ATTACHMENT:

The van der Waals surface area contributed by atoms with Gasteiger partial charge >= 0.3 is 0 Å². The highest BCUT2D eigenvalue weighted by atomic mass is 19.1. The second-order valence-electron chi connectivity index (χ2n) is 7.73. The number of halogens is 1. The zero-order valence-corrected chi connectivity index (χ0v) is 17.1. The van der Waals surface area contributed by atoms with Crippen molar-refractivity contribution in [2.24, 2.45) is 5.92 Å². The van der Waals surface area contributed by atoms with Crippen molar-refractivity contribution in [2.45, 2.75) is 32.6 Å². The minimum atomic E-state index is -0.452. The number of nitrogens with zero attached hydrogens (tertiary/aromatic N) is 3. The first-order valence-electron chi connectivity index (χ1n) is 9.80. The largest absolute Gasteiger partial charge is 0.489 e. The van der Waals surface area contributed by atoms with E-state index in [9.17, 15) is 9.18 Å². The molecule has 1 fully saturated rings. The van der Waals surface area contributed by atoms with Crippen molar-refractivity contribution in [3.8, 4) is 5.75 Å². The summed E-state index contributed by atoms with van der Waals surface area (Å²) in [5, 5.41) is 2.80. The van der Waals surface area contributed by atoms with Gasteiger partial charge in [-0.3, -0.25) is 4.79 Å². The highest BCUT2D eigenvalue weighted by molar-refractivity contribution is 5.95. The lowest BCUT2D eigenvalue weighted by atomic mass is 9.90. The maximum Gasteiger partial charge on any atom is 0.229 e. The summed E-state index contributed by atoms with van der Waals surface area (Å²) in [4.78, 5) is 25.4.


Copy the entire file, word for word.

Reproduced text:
The van der Waals surface area contributed by atoms with Gasteiger partial charge >= 0.3 is 0 Å². The highest BCUT2D eigenvalue weighted by atomic mass is 19.1. The second-order valence-electron chi connectivity index (χ2n) is 7.73. The number of halogens is 1. The zero-order valence-corrected chi connectivity index (χ0v) is 17.1. The van der Waals surface area contributed by atoms with Crippen molar-refractivity contribution in [2.24, 2.45) is 5.92 Å². The van der Waals surface area contributed by atoms with Crippen molar-refractivity contribution in [2.45, 2.75) is 32.6 Å². The minimum atomic E-state index is -0.452. The number of nitrogens with zero attached hydrogens (tertiary/aromatic N) is 3. The first-order valence-electron chi connectivity index (χ1n) is 9.80. The largest absolute Gasteiger partial charge is 0.489 e. The van der Waals surface area contributed by atoms with E-state index in [9.17, 15) is 9.18 Å². The molecule has 1 fully saturated rings. The van der Waals surface area contributed by atoms with Crippen molar-refractivity contribution in [3.8, 4) is 5.75 Å². The summed E-state index contributed by atoms with van der Waals surface area (Å²) in [5, 5.41) is 2.80. The van der Waals surface area contributed by atoms with Gasteiger partial charge in [-0.3, -0.25) is 4.79 Å². The highest BCUT2D eigenvalue weighted by molar-refractivity contribution is 5.95. The lowest BCUT2D eigenvalue weighted by atomic mass is 9.90. The maximum Gasteiger partial charge on any atom is 0.229 e. The summed E-state index contributed by atoms with van der Waals surface area (Å²) in [4.78, 5) is 25.4.